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8. Ray Charles' Rare Genius: The Undiscovered Masters. It proves true to its title.
9. The Soft Boys' Underwater Moonlight and A Can of Bees. Yep, Roc Records continues its ongoing revamp of Robyn Hitchcock's early catalog with expanded versions of two classic albums from his seminal band .
Those more attuned to modern music and less to the oldie goldies are also targeted by the money gobblers this holiday season. A spate of recent releases promises to elevate the profiles of several acts now poised on the verge of superstardom. They include new efforts from Kings of Leon's Come Around Sundown, KT Tunstall's Tiger Suit, the Gaslight Anthem's American Slang, the National's High Violet, and Arcade Fire's The Suburbs. Likewise, several veteran acts are touting new albums that find them effectively tweaking with their MO's. The Black Crowes' Crowology revisits the band's classic catalog in an acoustic setting. Elvis Costello's National Ransom and Robert Plant's Band of Joy find the two Brits tapping the talents of two noted Americana producers, T-Bone Burnett and Buddy Miller, respectively. Indeed, that big pond between the U.S. and the U.K. seems to be undergoing stylistic shrinkage.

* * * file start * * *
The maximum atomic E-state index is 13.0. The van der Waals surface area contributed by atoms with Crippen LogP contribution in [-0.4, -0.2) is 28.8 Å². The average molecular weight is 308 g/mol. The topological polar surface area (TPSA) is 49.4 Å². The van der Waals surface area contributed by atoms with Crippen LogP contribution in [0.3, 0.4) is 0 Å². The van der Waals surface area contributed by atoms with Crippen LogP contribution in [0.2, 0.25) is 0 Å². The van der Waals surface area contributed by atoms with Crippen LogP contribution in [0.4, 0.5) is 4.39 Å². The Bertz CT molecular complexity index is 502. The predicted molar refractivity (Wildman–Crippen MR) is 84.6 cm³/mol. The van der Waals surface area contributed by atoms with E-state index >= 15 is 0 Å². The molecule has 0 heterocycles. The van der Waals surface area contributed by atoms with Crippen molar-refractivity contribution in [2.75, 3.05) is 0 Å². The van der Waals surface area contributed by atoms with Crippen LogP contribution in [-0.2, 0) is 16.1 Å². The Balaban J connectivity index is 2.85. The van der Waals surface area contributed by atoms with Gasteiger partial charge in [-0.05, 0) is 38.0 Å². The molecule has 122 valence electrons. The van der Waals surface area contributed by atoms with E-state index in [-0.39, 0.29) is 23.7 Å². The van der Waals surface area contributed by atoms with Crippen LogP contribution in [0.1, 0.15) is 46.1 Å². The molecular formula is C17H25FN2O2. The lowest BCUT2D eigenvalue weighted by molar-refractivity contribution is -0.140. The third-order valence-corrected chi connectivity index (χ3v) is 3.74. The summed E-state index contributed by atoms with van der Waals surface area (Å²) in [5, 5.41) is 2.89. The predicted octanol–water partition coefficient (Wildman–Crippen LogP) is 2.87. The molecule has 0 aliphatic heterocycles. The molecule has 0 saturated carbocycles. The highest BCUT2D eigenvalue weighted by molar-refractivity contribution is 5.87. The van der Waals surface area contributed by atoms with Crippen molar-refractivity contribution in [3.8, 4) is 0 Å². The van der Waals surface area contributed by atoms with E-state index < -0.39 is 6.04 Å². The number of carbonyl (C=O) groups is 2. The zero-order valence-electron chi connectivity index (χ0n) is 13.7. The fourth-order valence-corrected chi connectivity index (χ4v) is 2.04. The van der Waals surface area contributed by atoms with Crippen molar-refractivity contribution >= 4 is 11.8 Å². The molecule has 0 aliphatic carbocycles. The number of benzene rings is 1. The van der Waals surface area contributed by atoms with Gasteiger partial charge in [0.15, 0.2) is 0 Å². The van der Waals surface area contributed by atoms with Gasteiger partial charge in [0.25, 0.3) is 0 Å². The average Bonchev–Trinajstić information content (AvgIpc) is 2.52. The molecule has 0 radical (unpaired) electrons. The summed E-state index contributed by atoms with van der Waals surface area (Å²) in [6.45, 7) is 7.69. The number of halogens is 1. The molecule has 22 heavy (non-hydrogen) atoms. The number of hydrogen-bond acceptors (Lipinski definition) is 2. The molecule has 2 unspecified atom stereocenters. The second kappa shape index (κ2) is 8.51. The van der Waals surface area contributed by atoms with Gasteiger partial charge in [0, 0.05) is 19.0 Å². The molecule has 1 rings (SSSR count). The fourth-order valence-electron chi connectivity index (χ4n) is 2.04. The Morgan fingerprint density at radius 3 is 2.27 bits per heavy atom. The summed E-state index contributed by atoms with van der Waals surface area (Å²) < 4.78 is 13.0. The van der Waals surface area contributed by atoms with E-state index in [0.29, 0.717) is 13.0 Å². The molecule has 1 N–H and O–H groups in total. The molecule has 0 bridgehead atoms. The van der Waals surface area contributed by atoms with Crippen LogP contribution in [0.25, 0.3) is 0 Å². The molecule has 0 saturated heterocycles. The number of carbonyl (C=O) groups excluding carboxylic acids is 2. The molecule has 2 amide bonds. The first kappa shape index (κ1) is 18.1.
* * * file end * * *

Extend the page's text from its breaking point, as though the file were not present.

Finally, those of you having trouble elevating yourself off the sofa after that gargantuan Thanksgiving meal might consider saving your energy and leaving your iPod on the shelf. There are several new books you can cuddle with on the coach. Keith Richards' Life has been widely hyped (after all, who knew the guy had enough brain cells left to make him literate, much less functional), but there are also other works worth reading, including The Ultimate Illustrated History: AC/DC High Voltage Rock 'N' Roll, an all-encompassing history of those venerable hard rockers from Down Under (featuring a cover pinwheel that spins a miniature guitar-welding Angus Young); December 8, 1980: The Day John Lennon Died, which boasts an hour-by-hour recap of the tragedy that took place 30 years ago; and Seasons They Change: The Story of Acid and Psychedelic Folk, an insightful exploration of the genre that gave birth to such nu-folk phenomena as Devendra Banhart, Wooden Wand, and Joanna Newsom.